Harvard’s Hutchins Center was caught in a wave of anticipation and excitement as Cambridge teens descended on its Hiphop Archive and Research Institute one recent morning.The energy was palpable as the exclamations, questions, and answers tumbled over each other. “This is so dope!” “You have an actual Biz Markie doll?” “Did Tupac actually wear those shoes?”The 13 teens, ranging in age from 14 to 18, were part of The Hip Hop Transformation (THHT) program. Just a year old, the program is offered free by the Cambridge Community Center, in partnership with the Cambridge Health Alliance, the Cambridge Police Department, and the Mayor’s Summer Youth Employment Program. Its goal is to teach teens the history of hip-hop, its role in society, and the skills it takes to write, record, and perform original music.“There is a lot you can learn from the culture of hip-hop. You can learn about the culture of change — and use that change for the greater good,” said Harvard senior Brandon Jarrett, a research assistant at the Hiphop Archive and Research Institute, who led the tour. “Where else would you have such an archive than at the worldwide epicenter of education — Harvard. Here we put an academic lens on hip-hop.Brandon Lewis (left) and Sherahd Mosley Jr. put their personal tags on the Hiphop Archive and Research Institute’s graffiti wall.Established in 2002, the Hiphop Archive at the Hutchins Center for African and African American Research has worked to support and establish research and scholarship devoted to all facets of hip-hop, including knowledge, art, culture, materials, and responsible leadership. Its innovative programs and projects encourage students to explore their own creativity.“We want this to be the center of the universe for anyone who is serious about hip-hop, and we want knowledge to be at the core,” said Marcyliena Morgan, executive director of the archive and a professor in Harvard’s Department of African and African American Studies.During their visit, the students explored the records, shoes, dolls, games, magazines, DVDs, autographs, and pictures that stud the center’s archives. They challenged each other to a hip-hop quiz, watched video clips about the positive possibilities hip-hop can bring to their lives, and put their own tags on the archive’s graffiti wall. (The program also gives the students the chance to create and record their own songs, which are then distributed across the city of Cambridge. At the end of its first summer, THHT put out a full album.)Fernandes Francois (left) and Genesis Flores work on the hip-hop quiz.This was the second year that 17-year-old Genesis Flores, who will be a senior at Cambridge Rindge and Latin School this fall, has participated in THHT, but it was his first time visiting the archive.“I can’t believe Nas was here. And 9th Wonder was here — right here!” Flores said, as his own music played over loudspeakers during the final legs of the tour. His rap was one of five tracks written, performed, and produced by the students. (The demo is available on the THHT website.)“This trip has been great for [the students],” said Darrin Korte, a professor of race relations at Emerson College and founder and director of THHT. “Bringing them here, and allowing them to see the exhibits and hear the speakers — it all reinforces that there are positive role models out there.“I can tell them over and over again — but it means so much more for them to see and hear from these folks that being invested in hip-hop can be a positive, learning experience.”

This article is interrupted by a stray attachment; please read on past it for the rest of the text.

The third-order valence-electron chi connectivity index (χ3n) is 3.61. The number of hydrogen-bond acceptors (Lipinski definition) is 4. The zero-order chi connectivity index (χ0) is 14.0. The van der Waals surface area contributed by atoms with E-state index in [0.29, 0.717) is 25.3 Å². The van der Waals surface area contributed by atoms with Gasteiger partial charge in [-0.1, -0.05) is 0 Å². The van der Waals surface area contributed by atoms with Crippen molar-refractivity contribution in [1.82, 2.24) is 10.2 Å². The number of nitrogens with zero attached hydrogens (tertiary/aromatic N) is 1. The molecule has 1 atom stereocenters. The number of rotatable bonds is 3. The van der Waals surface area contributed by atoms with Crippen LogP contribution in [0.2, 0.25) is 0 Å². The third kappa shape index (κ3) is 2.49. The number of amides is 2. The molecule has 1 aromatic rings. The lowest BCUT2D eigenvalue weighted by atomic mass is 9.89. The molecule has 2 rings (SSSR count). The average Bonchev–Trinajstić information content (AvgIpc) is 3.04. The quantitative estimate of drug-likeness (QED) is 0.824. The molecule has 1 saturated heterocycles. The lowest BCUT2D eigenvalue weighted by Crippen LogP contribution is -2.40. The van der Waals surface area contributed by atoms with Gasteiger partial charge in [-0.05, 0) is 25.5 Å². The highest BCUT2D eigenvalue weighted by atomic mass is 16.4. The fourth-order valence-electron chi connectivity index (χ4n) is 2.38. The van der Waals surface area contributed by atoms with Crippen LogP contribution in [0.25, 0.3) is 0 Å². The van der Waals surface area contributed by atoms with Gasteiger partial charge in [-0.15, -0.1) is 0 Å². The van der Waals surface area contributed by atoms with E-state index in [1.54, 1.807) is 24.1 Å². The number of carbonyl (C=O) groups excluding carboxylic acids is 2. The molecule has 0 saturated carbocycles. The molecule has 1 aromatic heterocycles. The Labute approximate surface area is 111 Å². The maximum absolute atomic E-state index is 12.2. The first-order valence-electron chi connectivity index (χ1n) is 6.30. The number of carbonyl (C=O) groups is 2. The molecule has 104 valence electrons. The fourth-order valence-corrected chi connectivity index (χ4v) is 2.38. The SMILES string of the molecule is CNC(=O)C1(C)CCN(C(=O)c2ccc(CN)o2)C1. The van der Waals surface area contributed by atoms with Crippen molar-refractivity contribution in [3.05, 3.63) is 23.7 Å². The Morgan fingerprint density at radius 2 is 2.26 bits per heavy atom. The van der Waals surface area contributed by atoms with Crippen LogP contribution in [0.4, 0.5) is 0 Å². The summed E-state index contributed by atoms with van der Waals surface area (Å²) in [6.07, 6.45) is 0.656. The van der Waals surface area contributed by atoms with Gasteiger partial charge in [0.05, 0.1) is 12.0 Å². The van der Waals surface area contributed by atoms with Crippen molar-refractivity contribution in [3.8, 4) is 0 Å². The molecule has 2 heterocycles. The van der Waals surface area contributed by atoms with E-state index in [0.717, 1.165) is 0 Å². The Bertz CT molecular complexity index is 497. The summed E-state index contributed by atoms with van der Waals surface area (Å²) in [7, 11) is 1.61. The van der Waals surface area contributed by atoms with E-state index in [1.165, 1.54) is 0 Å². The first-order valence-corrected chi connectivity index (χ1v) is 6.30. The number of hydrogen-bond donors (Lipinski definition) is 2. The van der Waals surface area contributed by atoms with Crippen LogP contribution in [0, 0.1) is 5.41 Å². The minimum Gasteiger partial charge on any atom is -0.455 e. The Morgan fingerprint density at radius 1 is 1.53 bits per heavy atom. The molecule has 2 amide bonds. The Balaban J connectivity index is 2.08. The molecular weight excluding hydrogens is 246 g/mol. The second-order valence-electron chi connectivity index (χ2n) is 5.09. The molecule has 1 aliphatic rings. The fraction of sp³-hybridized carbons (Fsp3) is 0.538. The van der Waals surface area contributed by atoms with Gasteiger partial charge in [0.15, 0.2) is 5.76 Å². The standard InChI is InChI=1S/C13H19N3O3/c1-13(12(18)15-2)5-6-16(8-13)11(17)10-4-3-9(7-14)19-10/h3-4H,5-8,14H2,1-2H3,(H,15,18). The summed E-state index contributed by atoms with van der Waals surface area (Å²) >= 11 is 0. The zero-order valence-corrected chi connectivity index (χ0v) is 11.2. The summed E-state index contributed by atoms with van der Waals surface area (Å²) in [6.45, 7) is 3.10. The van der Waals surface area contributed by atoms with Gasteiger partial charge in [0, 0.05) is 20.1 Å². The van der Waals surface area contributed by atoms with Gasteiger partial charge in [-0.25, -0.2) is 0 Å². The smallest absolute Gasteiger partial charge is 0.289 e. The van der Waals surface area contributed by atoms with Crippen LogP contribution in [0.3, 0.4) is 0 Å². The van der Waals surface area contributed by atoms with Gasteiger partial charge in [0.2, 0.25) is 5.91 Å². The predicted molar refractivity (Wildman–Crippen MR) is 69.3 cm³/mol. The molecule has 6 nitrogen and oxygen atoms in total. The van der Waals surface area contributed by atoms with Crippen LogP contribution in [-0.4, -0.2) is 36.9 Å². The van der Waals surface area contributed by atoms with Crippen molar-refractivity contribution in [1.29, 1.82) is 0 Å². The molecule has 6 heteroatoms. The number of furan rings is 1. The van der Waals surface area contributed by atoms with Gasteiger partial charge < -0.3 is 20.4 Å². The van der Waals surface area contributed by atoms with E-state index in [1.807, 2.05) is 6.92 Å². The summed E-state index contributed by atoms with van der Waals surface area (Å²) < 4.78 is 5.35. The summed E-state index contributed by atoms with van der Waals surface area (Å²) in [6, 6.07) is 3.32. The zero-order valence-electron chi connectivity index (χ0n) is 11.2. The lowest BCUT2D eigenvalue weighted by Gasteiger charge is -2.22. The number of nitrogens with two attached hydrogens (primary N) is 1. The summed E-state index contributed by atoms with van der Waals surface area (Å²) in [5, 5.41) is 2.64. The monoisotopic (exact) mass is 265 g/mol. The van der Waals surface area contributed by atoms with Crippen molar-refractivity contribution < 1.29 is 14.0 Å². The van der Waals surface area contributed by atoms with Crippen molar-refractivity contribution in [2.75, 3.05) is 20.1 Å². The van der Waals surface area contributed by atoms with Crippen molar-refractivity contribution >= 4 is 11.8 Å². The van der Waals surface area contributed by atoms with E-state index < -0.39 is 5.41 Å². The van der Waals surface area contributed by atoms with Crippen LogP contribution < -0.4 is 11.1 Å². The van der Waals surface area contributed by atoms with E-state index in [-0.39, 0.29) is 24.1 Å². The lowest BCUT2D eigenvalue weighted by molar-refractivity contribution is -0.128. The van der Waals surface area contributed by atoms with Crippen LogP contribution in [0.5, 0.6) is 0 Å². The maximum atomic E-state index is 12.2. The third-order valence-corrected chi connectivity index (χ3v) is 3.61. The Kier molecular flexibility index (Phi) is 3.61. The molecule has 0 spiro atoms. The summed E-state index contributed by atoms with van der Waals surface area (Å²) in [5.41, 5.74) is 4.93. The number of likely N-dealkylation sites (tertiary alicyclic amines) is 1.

About one in three acres of farmland in the U.S. is planted for the export market, and an increasing number of small- and medium-sized farmers are looking to augment their incomes with international sales, according to the Georgia Department of Economic Development’s International Trade Office. Participants at the 2013 International Agribusiness Conference and Expo will attend educational forums and workshops, learning from experts in agricultural importing and exporting and about the latest practices in processing value-added agricultural products. They also will have a chance to meet with international trade representatives. The conference’s main sponsor is Georgia Farm Bureau. For more information about the conference’s schedule, see www.iace.us.com. Early registration is $170 and ends July 30. For more information about the UGA College of Agricultural and Environmental Sciences, see www.caes.uga.edu. For more information about Georgia Southern University’s Division of Continuing Education, see ceps.georgiasouthern.edu. With agricultural products being among the state’s top exports, University of Georgia College of Agricultural and Environmental Sciences and the Georgia Southern University Division of Continuing Education are teaming up to help farmers and businesses learn how to capitalize on the growing export market. The two institutions will host the 2013 International Agribusiness Conference and Expo on Sept. 25-26 in Savannah. The inaugural event will provide participants with information on what markets are open to their products, how to export their goods and what exporting can do for their bottom lines. “As the global economy continues to grow, Georgia producers are poised to take advantage of increasing demand for food and fiber products,” said Kent Wolfe, director of the UGA Center for Agribusiness and Economic Development in the College of Agricultural and Environmental Sciences. “Georgia can export poultry and cotton cheaper than Brazil, providing us a competitive advantage in shipping exports to Europe and China.” In 2012, Georgia exported $37.9 billion worth of goods. The state is the top exporter of U.S. poultry, pecans and wood pulp; and peanut exports are on the rise. About 39 percent of the shipments exported through the port of Savannah are agricultural products. “The forest products industry is a major economic engine for Georgia. It contributes nearly $25 billion in economic activity within the state and is responsible for more than $13 billion in exports,” said Alexander Koukoulas, president and CEO of the Georgia Southern University Herty Advanced Materials Development Center in Savannah. “Herty not only supports the pulp and paper industry, but it is in the forefront of the biomass-to-energy industry and has a 75-year history in developing new uses for bio-based materials. Our natural resources in biomass are second-to-none and present a huge opportunity for value creation.”